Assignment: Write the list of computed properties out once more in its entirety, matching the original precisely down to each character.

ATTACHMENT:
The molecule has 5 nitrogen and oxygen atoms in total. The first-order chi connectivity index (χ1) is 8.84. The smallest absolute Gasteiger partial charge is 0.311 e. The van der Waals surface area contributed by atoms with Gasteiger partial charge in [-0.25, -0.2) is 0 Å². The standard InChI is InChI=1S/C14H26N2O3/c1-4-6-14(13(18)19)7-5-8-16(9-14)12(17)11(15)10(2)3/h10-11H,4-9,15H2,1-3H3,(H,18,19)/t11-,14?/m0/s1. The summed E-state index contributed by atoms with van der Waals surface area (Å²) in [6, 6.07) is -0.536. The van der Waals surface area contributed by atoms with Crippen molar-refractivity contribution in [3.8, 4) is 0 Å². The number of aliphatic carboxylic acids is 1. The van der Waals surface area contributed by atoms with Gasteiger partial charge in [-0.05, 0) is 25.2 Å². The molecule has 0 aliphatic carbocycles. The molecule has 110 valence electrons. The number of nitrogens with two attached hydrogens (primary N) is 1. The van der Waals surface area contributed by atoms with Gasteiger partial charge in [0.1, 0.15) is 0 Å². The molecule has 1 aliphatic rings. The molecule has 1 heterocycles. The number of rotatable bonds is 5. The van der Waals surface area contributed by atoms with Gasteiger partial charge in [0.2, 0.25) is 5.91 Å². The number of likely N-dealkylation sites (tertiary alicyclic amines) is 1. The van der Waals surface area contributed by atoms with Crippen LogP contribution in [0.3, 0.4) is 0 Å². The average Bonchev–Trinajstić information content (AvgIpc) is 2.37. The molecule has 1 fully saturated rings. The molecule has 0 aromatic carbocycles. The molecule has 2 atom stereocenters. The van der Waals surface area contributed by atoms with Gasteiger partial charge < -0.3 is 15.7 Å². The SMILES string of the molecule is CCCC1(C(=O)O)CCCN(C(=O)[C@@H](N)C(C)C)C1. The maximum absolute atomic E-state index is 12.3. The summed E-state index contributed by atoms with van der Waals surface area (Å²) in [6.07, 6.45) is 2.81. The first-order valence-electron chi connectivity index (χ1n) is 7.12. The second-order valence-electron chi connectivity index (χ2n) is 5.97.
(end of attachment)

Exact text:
The molecule has 5 nitrogen and oxygen atoms in total. The first-order chi connectivity index (χ1) is 8.84. The smallest absolute Gasteiger partial charge is 0.311 e. The van der Waals surface area contributed by atoms with Gasteiger partial charge in [-0.25, -0.2) is 0 Å². The standard InChI is InChI=1S/C14H26N2O3/c1-4-6-14(13(18)19)7-5-8-16(9-14)12(17)11(15)10(2)3/h10-11H,4-9,15H2,1-3H3,(H,18,19)/t11-,14?/m0/s1. The summed E-state index contributed by atoms with van der Waals surface area (Å²) in [6, 6.07) is -0.536. The van der Waals surface area contributed by atoms with Crippen molar-refractivity contribution in [3.8, 4) is 0 Å². The number of aliphatic carboxylic acids is 1. The van der Waals surface area contributed by atoms with Gasteiger partial charge in [-0.05, 0) is 25.2 Å². The molecule has 0 aliphatic carbocycles. The molecule has 110 valence electrons. The number of nitrogens with two attached hydrogens (primary N) is 1. The van der Waals surface area contributed by atoms with Gasteiger partial charge in [0.1, 0.15) is 0 Å². The molecule has 1 aliphatic rings. The molecule has 1 heterocycles. The number of rotatable bonds is 5. The van der Waals surface area contributed by atoms with Gasteiger partial charge in [0.2, 0.25) is 5.91 Å². The number of likely N-dealkylation sites (tertiary alicyclic amines) is 1. The van der Waals surface area contributed by atoms with Crippen LogP contribution in [0.3, 0.4) is 0 Å². The average Bonchev–Trinajstić information content (AvgIpc) is 2.37. The molecule has 1 fully saturated rings. The molecule has 0 aromatic carbocycles. The molecule has 2 atom stereocenters. The van der Waals surface area contributed by atoms with Gasteiger partial charge < -0.3 is 15.7 Å². The SMILES string of the molecule is CCCC1(C(=O)O)CCCN(C(=O)[C@@H](N)C(C)C)C1. The maximum absolute atomic E-state index is 12.3. The summed E-state index contributed by atoms with van der Waals surface area (Å²) in [6.07, 6.45) is 2.81. The first-order valence-electron chi connectivity index (χ1n) is 7.12. The second-order valence-electron chi connectivity index (χ2n) is 5.97.